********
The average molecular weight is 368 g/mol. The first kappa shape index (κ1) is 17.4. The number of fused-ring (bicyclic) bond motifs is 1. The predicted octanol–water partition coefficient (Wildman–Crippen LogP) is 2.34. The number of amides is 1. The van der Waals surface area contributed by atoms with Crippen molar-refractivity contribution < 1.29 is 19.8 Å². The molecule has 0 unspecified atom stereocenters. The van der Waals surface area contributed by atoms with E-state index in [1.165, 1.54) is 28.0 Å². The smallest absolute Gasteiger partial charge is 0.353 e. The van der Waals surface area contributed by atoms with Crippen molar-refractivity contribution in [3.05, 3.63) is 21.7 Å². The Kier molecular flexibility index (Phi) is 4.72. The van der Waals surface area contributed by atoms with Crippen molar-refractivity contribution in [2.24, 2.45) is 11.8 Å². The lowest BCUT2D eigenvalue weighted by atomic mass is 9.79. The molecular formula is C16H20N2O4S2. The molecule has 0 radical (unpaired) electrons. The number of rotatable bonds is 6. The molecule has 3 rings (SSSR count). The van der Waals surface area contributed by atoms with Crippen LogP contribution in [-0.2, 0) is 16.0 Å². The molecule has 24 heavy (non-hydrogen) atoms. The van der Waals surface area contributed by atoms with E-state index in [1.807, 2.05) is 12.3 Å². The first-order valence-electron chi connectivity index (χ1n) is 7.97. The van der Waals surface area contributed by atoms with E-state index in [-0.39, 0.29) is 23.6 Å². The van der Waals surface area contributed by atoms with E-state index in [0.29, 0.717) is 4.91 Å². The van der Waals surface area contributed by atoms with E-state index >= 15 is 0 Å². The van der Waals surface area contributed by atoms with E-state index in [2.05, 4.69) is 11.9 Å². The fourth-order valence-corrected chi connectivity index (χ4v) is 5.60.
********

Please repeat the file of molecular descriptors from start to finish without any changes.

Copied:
The average molecular weight is 368 g/mol. The first kappa shape index (κ1) is 17.4. The number of fused-ring (bicyclic) bond motifs is 1. The predicted octanol–water partition coefficient (Wildman–Crippen LogP) is 2.34. The number of amides is 1. The van der Waals surface area contributed by atoms with Crippen molar-refractivity contribution < 1.29 is 19.8 Å². The molecule has 0 unspecified atom stereocenters. The van der Waals surface area contributed by atoms with E-state index in [1.165, 1.54) is 28.0 Å². The smallest absolute Gasteiger partial charge is 0.353 e. The van der Waals surface area contributed by atoms with Crippen molar-refractivity contribution in [3.05, 3.63) is 21.7 Å². The Kier molecular flexibility index (Phi) is 4.72. The van der Waals surface area contributed by atoms with Crippen molar-refractivity contribution in [2.24, 2.45) is 11.8 Å². The lowest BCUT2D eigenvalue weighted by atomic mass is 9.79. The molecular formula is C16H20N2O4S2. The molecule has 0 radical (unpaired) electrons. The number of rotatable bonds is 6. The molecule has 3 rings (SSSR count). The van der Waals surface area contributed by atoms with Crippen LogP contribution in [-0.2, 0) is 16.0 Å². The molecule has 24 heavy (non-hydrogen) atoms. The van der Waals surface area contributed by atoms with E-state index in [1.807, 2.05) is 12.3 Å². The first-order valence-electron chi connectivity index (χ1n) is 7.97. The van der Waals surface area contributed by atoms with E-state index in [-0.39, 0.29) is 23.6 Å². The van der Waals surface area contributed by atoms with E-state index in [0.29, 0.717) is 4.91 Å². The van der Waals surface area contributed by atoms with E-state index >= 15 is 0 Å². The van der Waals surface area contributed by atoms with E-state index in [2.05, 4.69) is 11.9 Å². The fourth-order valence-corrected chi connectivity index (χ4v) is 5.60.